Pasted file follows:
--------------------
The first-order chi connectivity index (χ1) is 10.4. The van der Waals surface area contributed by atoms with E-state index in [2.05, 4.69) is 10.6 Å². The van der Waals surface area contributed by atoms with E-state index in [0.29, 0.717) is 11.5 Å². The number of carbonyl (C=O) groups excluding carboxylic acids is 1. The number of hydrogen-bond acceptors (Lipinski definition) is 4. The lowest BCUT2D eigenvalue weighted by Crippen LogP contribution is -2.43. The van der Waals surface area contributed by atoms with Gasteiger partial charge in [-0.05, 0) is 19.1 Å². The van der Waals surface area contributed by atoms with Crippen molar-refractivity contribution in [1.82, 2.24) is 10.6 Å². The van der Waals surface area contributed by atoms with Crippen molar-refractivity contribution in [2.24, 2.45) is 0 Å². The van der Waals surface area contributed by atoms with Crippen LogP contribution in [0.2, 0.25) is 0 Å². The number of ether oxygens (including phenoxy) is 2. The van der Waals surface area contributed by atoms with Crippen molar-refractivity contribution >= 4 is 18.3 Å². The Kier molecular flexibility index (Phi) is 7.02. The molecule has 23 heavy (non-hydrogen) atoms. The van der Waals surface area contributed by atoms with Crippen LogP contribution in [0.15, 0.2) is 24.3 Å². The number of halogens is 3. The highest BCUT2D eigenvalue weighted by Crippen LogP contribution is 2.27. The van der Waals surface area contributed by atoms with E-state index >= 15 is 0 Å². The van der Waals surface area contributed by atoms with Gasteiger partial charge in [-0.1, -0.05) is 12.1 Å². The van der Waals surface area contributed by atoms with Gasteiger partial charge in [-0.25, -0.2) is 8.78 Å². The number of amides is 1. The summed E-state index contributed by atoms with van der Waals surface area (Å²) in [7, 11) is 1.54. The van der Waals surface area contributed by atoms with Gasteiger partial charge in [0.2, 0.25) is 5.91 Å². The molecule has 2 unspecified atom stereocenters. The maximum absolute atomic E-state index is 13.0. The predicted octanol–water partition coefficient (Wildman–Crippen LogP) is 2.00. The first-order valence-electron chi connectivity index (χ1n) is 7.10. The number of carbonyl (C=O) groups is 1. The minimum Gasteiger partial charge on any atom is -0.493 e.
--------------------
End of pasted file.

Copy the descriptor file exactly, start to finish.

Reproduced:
The first-order chi connectivity index (χ1) is 10.4. The van der Waals surface area contributed by atoms with E-state index in [2.05, 4.69) is 10.6 Å². The van der Waals surface area contributed by atoms with E-state index in [0.29, 0.717) is 11.5 Å². The number of carbonyl (C=O) groups excluding carboxylic acids is 1. The number of hydrogen-bond acceptors (Lipinski definition) is 4. The lowest BCUT2D eigenvalue weighted by Crippen LogP contribution is -2.43. The van der Waals surface area contributed by atoms with Gasteiger partial charge in [-0.05, 0) is 19.1 Å². The van der Waals surface area contributed by atoms with Crippen molar-refractivity contribution in [1.82, 2.24) is 10.6 Å². The van der Waals surface area contributed by atoms with Crippen molar-refractivity contribution in [2.24, 2.45) is 0 Å². The van der Waals surface area contributed by atoms with Crippen LogP contribution in [0.2, 0.25) is 0 Å². The number of ether oxygens (including phenoxy) is 2. The van der Waals surface area contributed by atoms with Crippen molar-refractivity contribution >= 4 is 18.3 Å². The Kier molecular flexibility index (Phi) is 7.02. The molecule has 23 heavy (non-hydrogen) atoms. The van der Waals surface area contributed by atoms with Crippen LogP contribution in [0.15, 0.2) is 24.3 Å². The number of halogens is 3. The highest BCUT2D eigenvalue weighted by Crippen LogP contribution is 2.27. The van der Waals surface area contributed by atoms with E-state index >= 15 is 0 Å². The van der Waals surface area contributed by atoms with Gasteiger partial charge in [-0.1, -0.05) is 12.1 Å². The van der Waals surface area contributed by atoms with Gasteiger partial charge in [-0.25, -0.2) is 8.78 Å². The number of amides is 1. The summed E-state index contributed by atoms with van der Waals surface area (Å²) in [7, 11) is 1.54. The van der Waals surface area contributed by atoms with Gasteiger partial charge in [0.2, 0.25) is 5.91 Å². The molecule has 2 unspecified atom stereocenters. The maximum absolute atomic E-state index is 13.0. The predicted octanol–water partition coefficient (Wildman–Crippen LogP) is 2.00. The first-order valence-electron chi connectivity index (χ1n) is 7.10. The number of carbonyl (C=O) groups is 1. The minimum Gasteiger partial charge on any atom is -0.493 e.